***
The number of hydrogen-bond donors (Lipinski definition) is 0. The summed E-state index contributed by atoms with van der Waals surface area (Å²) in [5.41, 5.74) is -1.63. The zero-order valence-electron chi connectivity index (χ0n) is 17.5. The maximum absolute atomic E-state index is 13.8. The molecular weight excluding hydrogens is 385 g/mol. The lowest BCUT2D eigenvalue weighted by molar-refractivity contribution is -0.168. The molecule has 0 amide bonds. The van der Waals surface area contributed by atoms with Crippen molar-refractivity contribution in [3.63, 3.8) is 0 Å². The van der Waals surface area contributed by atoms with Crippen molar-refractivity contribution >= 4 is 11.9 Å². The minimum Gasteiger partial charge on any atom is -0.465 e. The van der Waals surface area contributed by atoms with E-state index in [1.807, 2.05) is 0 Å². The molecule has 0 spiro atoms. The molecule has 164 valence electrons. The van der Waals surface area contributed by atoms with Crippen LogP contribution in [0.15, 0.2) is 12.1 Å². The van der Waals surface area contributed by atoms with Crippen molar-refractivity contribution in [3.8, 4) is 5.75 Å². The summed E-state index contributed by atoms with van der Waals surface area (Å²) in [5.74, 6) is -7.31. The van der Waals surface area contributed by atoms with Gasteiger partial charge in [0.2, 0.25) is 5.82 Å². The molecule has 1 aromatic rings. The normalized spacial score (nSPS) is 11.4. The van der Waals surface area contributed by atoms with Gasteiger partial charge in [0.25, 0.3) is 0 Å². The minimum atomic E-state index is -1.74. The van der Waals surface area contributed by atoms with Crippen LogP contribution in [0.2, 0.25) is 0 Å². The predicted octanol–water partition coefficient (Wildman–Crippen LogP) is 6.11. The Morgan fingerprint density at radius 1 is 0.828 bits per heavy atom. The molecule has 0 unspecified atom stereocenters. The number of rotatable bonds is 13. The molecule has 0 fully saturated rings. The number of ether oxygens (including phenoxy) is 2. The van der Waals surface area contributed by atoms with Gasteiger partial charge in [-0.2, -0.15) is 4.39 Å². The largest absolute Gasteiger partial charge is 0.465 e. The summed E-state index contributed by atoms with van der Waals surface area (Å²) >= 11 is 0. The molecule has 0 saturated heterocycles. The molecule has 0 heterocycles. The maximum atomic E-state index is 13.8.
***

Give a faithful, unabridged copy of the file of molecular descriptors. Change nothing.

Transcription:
The number of hydrogen-bond donors (Lipinski definition) is 0. The summed E-state index contributed by atoms with van der Waals surface area (Å²) in [5.41, 5.74) is -1.63. The zero-order valence-electron chi connectivity index (χ0n) is 17.5. The maximum absolute atomic E-state index is 13.8. The molecular weight excluding hydrogens is 385 g/mol. The lowest BCUT2D eigenvalue weighted by molar-refractivity contribution is -0.168. The molecule has 0 amide bonds. The van der Waals surface area contributed by atoms with Crippen molar-refractivity contribution in [3.63, 3.8) is 0 Å². The van der Waals surface area contributed by atoms with Crippen molar-refractivity contribution >= 4 is 11.9 Å². The minimum Gasteiger partial charge on any atom is -0.465 e. The van der Waals surface area contributed by atoms with E-state index in [1.807, 2.05) is 0 Å². The molecule has 0 spiro atoms. The molecule has 164 valence electrons. The van der Waals surface area contributed by atoms with Crippen LogP contribution in [0.15, 0.2) is 12.1 Å². The van der Waals surface area contributed by atoms with Crippen molar-refractivity contribution in [3.8, 4) is 5.75 Å². The summed E-state index contributed by atoms with van der Waals surface area (Å²) in [5.74, 6) is -7.31. The van der Waals surface area contributed by atoms with Gasteiger partial charge in [0.2, 0.25) is 5.82 Å². The molecule has 1 aromatic rings. The normalized spacial score (nSPS) is 11.4. The van der Waals surface area contributed by atoms with Gasteiger partial charge in [0.25, 0.3) is 0 Å². The minimum atomic E-state index is -1.74. The van der Waals surface area contributed by atoms with Crippen LogP contribution in [0.2, 0.25) is 0 Å². The predicted octanol–water partition coefficient (Wildman–Crippen LogP) is 6.11. The Morgan fingerprint density at radius 1 is 0.828 bits per heavy atom. The molecule has 0 unspecified atom stereocenters. The number of rotatable bonds is 13. The molecule has 0 fully saturated rings. The number of ether oxygens (including phenoxy) is 2. The van der Waals surface area contributed by atoms with Gasteiger partial charge in [-0.2, -0.15) is 4.39 Å². The largest absolute Gasteiger partial charge is 0.465 e. The summed E-state index contributed by atoms with van der Waals surface area (Å²) >= 11 is 0. The molecule has 0 saturated heterocycles. The molecule has 0 heterocycles. The maximum atomic E-state index is 13.8.